2016 - 2017 Regulations: Rabbit Running Enclosures
Status and History
Rabbit running enclosures have been regulated by the Department of Natural Resources since 1993. Since that time, permits for rabbit running enclosures have been issued. Forty-nine enclosures are located throughout the state. Enclosures range in size from 1.2 to 50 acres, with a mean acreage of approximately 18 acres per enclosure.
Originally, the primary advantage to a landowner or pen owner was a year-round running season within the enclosure. Prior to this time, running rabbits with dogs was allowed only during the established season for taking rabbits and a one-month running season. Other advantages include the ability to contain and protect dogs, higher populations of game within enclosures, and the ability to exclude undesirable game such as deer. Many rabbit running enclosures are used by owners or operators as dog training or field trial facilities.
Legislation and Regulations
Legislation enabling the establishment of rabbit running enclosures was passed in 1993. As a result of this enabling legislation, the Department established guidelines for the establishment of rabbit running enclosures. Subsequent to the legislation providing for the establishment of rabbit running enclosures, running season dates were amended to provide for a year-round rabbit running season on private lands statewide. During the 1999-2000 legislative session, Title 50 of the South Carolina Code of Laws was amended to allow year-round trapping of predators within rabbit running enclosures.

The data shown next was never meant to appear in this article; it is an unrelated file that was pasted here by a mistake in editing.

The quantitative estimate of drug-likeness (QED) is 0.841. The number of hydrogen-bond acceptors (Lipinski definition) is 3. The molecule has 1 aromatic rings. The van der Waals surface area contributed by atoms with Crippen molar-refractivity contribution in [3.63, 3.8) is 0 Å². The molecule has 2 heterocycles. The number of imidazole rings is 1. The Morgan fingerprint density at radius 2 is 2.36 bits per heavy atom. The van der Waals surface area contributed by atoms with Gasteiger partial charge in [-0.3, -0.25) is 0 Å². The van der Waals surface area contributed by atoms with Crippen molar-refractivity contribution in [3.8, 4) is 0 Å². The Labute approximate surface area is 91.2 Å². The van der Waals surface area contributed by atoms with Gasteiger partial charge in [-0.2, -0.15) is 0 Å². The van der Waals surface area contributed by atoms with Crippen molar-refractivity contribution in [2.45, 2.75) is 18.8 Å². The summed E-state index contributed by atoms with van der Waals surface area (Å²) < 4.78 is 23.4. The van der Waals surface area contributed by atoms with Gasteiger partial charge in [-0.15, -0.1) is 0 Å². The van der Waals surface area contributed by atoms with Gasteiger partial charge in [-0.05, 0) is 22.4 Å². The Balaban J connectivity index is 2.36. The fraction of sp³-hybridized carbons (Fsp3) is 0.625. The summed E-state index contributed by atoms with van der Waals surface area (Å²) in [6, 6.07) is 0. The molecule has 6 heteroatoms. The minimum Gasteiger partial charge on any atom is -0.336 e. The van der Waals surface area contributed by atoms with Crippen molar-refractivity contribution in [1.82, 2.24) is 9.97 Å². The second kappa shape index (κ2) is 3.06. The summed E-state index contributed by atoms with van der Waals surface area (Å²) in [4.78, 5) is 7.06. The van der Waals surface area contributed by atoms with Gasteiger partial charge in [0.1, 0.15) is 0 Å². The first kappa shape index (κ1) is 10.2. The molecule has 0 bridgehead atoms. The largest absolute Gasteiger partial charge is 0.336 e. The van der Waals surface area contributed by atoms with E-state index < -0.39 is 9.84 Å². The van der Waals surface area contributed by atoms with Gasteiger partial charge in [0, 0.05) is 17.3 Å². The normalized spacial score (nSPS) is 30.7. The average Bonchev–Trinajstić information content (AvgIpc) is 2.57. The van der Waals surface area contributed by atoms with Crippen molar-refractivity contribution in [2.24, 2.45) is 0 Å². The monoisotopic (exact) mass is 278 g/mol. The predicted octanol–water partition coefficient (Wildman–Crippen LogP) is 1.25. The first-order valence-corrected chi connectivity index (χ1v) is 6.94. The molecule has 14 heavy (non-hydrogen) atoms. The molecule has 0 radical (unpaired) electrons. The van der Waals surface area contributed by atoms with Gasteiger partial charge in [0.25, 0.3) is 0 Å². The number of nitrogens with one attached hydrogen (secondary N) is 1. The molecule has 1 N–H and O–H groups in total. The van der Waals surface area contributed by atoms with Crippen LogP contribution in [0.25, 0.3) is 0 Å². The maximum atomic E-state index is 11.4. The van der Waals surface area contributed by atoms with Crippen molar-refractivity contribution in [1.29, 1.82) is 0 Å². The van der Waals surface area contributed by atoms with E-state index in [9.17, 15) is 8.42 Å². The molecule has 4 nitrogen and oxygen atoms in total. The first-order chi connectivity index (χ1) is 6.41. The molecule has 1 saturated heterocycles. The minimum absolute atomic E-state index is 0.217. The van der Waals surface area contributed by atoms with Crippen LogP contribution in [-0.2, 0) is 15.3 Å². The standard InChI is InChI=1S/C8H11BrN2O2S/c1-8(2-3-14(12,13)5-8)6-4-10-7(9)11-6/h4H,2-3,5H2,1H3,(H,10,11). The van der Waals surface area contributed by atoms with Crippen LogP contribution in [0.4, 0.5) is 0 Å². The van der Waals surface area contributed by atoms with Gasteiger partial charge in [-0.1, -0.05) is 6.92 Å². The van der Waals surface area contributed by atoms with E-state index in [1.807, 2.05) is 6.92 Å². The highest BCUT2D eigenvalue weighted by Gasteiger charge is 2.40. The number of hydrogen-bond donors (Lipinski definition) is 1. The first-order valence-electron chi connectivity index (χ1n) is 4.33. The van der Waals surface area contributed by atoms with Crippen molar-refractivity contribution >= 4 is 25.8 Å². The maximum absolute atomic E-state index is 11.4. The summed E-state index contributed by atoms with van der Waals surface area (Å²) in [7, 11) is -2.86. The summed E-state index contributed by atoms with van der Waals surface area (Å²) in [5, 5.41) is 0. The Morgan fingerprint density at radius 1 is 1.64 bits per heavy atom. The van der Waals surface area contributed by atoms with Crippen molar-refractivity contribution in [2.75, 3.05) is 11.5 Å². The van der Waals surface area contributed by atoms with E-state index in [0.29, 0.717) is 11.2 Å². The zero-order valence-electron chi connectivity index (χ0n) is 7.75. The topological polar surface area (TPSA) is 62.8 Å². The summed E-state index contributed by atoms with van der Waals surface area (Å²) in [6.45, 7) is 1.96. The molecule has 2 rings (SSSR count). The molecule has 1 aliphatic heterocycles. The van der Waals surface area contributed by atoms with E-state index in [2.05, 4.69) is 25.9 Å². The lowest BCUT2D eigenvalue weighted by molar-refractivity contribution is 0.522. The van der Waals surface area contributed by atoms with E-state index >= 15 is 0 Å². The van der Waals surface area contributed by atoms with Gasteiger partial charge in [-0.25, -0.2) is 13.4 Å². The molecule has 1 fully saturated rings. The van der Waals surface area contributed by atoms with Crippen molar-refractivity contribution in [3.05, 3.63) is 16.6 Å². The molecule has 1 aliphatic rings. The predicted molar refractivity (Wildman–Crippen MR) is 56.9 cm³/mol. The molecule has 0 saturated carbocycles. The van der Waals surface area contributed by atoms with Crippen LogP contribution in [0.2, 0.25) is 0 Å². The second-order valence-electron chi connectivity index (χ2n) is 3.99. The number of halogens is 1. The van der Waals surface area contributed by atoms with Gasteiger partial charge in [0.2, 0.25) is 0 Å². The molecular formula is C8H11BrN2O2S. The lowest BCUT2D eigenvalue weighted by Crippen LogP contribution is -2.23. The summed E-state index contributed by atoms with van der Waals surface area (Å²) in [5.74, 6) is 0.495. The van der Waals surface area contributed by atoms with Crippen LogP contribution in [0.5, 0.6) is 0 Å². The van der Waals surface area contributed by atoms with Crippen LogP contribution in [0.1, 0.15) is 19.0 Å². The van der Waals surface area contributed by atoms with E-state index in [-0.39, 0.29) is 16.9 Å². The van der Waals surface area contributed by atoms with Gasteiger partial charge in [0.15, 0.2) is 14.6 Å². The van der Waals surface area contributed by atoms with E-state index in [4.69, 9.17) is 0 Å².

In accordance with Section 50-11-120, it is legal to establish enclosures for the purpose of running rabbits year round. These enclosures must meet the following criteria:
- The enclosure must be completely surrounded with fencing or similar material adequate to prevent the escape of rabbits or hounds.
- Penned rabbits must receive proper care including adequate sources of food, water and cover.
- Rabbits confined to smaller holding cages within the enclosure should be maintained in a healthy environment. Excreta should be removed as often as necessary to prevent contamination of animals, a control program for parasites and diseases should be established and maintained and animals with a propensity to fight should be segregated.
UNLAWFUL TO TRAP RABBITS; EXCEPTIONS
In accordance with Section 50-11-160, it is unlawful for any person to trap rabbits, except that a landlord or tenant may use not more than five rabbit boxes on lands on which he has exclusive control during the open season for rabbits as provided by law.
To have enclosure approved contact:
South Carolina Department of Natural Resources
Small Game Project
P.O. Box 167
Columbia, SC 29202